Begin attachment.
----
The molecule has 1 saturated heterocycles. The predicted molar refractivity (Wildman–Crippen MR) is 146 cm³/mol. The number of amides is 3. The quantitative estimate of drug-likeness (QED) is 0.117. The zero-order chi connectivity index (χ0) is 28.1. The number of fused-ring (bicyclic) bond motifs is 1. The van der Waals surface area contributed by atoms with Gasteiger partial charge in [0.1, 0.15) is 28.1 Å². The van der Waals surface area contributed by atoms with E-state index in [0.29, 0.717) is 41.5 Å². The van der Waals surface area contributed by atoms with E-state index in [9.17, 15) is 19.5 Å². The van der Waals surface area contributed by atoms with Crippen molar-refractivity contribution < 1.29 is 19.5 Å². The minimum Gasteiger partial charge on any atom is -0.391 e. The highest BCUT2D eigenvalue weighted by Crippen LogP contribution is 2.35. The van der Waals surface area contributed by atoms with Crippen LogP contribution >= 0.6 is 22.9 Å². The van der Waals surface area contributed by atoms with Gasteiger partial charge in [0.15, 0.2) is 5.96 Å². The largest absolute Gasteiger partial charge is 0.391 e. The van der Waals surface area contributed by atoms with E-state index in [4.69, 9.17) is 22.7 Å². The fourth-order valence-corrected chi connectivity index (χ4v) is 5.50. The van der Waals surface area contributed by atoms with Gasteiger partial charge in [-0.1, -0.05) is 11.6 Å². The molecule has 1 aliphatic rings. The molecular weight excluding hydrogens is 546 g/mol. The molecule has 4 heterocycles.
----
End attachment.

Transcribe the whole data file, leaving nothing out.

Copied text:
The molecule has 1 saturated heterocycles. The predicted molar refractivity (Wildman–Crippen MR) is 146 cm³/mol. The number of amides is 3. The quantitative estimate of drug-likeness (QED) is 0.117. The zero-order chi connectivity index (χ0) is 28.1. The number of fused-ring (bicyclic) bond motifs is 1. The van der Waals surface area contributed by atoms with Gasteiger partial charge in [0.1, 0.15) is 28.1 Å². The van der Waals surface area contributed by atoms with E-state index in [0.29, 0.717) is 41.5 Å². The van der Waals surface area contributed by atoms with E-state index in [9.17, 15) is 19.5 Å². The van der Waals surface area contributed by atoms with Crippen molar-refractivity contribution < 1.29 is 19.5 Å². The minimum Gasteiger partial charge on any atom is -0.391 e. The highest BCUT2D eigenvalue weighted by Crippen LogP contribution is 2.35. The van der Waals surface area contributed by atoms with Crippen LogP contribution >= 0.6 is 22.9 Å². The van der Waals surface area contributed by atoms with Gasteiger partial charge in [0.15, 0.2) is 5.96 Å². The largest absolute Gasteiger partial charge is 0.391 e. The van der Waals surface area contributed by atoms with E-state index in [4.69, 9.17) is 22.7 Å². The fourth-order valence-corrected chi connectivity index (χ4v) is 5.50. The van der Waals surface area contributed by atoms with Gasteiger partial charge in [-0.1, -0.05) is 11.6 Å². The molecule has 1 aliphatic rings. The molecular weight excluding hydrogens is 546 g/mol. The molecule has 4 heterocycles.